• After their license expired for a while, Godzilla is back at IDW. First on the docket: a five-issue comic for “middle-grade readers”, evidently simply titled Godzilla. Erik Burnham, Dan Schoening, and Luis Antonio Delgado are running the book, all of whom have experience with licensed titles at IDW with Ghostbusters, which I’ve heard some good things about. The decision to go after a younger audience makes a lot of sense; the Scholastic market is a huge and under-appreciated segment of American comic sales, routinely trumping the likes of Marvel and DC.

    I must confess that this launch title is a little less exciting than last time around, but it still seems worth checking out, and hopefully will lead to more diverse output from the company (but please, guys, see if you can reprint the old Dark Horse/Marvel runs in English!).
  • More details have been announced for Phase 6’s Aizenborg comic: Replicating the disparate aesthetics of the original anime/tokusatsu hybrid, the human scenes are being done in this version by Matt Frank using digital art, while Hiroshi Kanatani uses markers to represent the kaiju/hero pieces. It’s a pretty clever approach to take, and after seeing how Redman: The Kaiju Hunter turned out, this could easily bring Aizenborg to a whole new level!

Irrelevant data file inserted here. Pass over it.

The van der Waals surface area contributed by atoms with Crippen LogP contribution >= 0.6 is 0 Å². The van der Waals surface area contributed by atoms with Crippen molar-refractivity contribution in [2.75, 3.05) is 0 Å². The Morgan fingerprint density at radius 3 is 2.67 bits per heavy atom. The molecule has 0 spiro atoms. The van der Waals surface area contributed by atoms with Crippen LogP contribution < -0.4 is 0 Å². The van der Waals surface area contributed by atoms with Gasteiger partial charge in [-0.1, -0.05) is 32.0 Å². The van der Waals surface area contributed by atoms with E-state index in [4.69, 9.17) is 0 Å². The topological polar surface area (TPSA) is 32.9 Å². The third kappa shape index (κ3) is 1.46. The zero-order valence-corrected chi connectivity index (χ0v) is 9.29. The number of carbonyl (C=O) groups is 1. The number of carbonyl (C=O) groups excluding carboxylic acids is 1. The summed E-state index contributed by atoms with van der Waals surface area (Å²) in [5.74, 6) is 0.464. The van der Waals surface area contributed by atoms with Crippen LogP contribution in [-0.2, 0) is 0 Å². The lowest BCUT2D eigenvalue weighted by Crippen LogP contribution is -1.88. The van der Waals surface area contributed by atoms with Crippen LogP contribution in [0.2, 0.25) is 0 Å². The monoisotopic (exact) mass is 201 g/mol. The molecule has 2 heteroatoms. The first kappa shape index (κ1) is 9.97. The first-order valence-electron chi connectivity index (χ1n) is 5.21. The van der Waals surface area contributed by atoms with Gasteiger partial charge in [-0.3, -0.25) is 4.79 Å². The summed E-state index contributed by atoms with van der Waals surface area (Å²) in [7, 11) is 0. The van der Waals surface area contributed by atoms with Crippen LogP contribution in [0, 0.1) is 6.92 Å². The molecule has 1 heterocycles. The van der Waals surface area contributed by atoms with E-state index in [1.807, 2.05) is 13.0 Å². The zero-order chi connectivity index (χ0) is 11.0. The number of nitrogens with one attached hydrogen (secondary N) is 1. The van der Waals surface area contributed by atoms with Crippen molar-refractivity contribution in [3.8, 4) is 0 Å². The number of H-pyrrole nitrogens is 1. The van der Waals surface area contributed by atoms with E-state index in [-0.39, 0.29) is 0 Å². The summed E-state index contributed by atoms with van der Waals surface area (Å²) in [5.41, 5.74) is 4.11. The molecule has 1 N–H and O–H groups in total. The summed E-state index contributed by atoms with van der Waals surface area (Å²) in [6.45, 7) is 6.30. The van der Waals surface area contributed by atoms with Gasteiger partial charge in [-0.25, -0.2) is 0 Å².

• Rise of Ultraman must be doing somewhat okay as a miniseries, since Marvel just announced that they’re continuing it with Trials of Ultraman in March. There was a little concern after the drop in sales between the first and second issues, selling around 30,000 copies; this isn’t huge numbers for Marvel, but perhaps the potential power of the brand is keeping them on it.
  • Skybound has a new Ultraman pastiche on the way, Ultramega. As a fan of Skybound as a line in general, I’d already be onboard, but since James Herrin was also involved with some giant monster stories in BPRD, I have a little extra confidence in it. I know a few Ultraman fans are concerned that it looks a bit like it’s trying edginess for its own sake without doing much original, but we’ll find out when the comic drops in March.
  • In very exciting and utterly unexpected news, Seven Seas picked up the license to Shotaro Ishinomori’s original Goranger (or, I guess, “Gorenger“) manga. It’ll be interesting to see how the manga (which is a little goofy at times) is received by the modern Sentai/Power Rangers fan base, and I absolutely love the way that Seven Seas are emulating the (woefully defunct) Shout Factory DVD releases with this cover design. August Ragone’s liner notes with background about the franchise should make for good reading as well.